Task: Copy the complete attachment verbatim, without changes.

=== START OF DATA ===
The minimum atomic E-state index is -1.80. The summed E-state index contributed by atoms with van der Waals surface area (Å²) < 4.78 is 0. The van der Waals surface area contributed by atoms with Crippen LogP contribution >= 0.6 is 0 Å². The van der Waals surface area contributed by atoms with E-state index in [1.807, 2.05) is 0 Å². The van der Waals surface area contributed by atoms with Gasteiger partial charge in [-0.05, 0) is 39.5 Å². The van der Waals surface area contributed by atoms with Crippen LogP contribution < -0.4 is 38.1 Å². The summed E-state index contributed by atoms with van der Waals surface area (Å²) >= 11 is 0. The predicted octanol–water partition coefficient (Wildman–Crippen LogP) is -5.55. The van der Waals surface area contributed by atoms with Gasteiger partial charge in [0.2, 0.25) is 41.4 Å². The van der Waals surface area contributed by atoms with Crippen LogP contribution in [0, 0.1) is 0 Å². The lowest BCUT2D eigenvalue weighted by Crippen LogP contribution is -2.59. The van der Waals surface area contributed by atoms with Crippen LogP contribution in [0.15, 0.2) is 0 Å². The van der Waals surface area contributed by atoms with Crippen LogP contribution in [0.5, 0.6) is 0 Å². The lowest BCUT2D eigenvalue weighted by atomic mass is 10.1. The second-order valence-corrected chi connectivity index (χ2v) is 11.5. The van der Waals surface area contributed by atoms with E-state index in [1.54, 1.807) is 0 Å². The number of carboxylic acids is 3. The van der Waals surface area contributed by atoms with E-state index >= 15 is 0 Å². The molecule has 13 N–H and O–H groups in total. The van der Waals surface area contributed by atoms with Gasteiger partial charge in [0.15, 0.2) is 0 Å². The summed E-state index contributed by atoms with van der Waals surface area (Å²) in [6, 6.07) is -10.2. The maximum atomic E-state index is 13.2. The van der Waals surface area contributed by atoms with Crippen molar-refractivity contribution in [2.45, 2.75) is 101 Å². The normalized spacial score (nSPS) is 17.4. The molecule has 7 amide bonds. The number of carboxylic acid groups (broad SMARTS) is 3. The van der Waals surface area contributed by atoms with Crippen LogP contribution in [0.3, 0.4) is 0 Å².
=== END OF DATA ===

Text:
The minimum atomic E-state index is -1.80. The summed E-state index contributed by atoms with van der Waals surface area (Å²) < 4.78 is 0. The van der Waals surface area contributed by atoms with Crippen LogP contribution >= 0.6 is 0 Å². The van der Waals surface area contributed by atoms with E-state index in [1.807, 2.05) is 0 Å². The van der Waals surface area contributed by atoms with Gasteiger partial charge in [-0.05, 0) is 39.5 Å². The van der Waals surface area contributed by atoms with Crippen LogP contribution < -0.4 is 38.1 Å². The summed E-state index contributed by atoms with van der Waals surface area (Å²) >= 11 is 0. The predicted octanol–water partition coefficient (Wildman–Crippen LogP) is -5.55. The van der Waals surface area contributed by atoms with Gasteiger partial charge in [0.2, 0.25) is 41.4 Å². The van der Waals surface area contributed by atoms with Crippen LogP contribution in [0, 0.1) is 0 Å². The lowest BCUT2D eigenvalue weighted by Crippen LogP contribution is -2.59. The van der Waals surface area contributed by atoms with Crippen LogP contribution in [0.15, 0.2) is 0 Å². The van der Waals surface area contributed by atoms with Crippen LogP contribution in [0.5, 0.6) is 0 Å². The lowest BCUT2D eigenvalue weighted by atomic mass is 10.1. The second-order valence-corrected chi connectivity index (χ2v) is 11.5. The van der Waals surface area contributed by atoms with E-state index in [1.54, 1.807) is 0 Å². The number of carboxylic acids is 3. The van der Waals surface area contributed by atoms with E-state index >= 15 is 0 Å². The molecule has 13 N–H and O–H groups in total. The van der Waals surface area contributed by atoms with Gasteiger partial charge in [0.15, 0.2) is 0 Å². The summed E-state index contributed by atoms with van der Waals surface area (Å²) in [6, 6.07) is -10.2. The maximum atomic E-state index is 13.2. The van der Waals surface area contributed by atoms with Crippen molar-refractivity contribution in [2.45, 2.75) is 101 Å². The normalized spacial score (nSPS) is 17.4. The molecule has 7 amide bonds. The number of carboxylic acid groups (broad SMARTS) is 3. The van der Waals surface area contributed by atoms with Crippen LogP contribution in [0.3, 0.4) is 0 Å².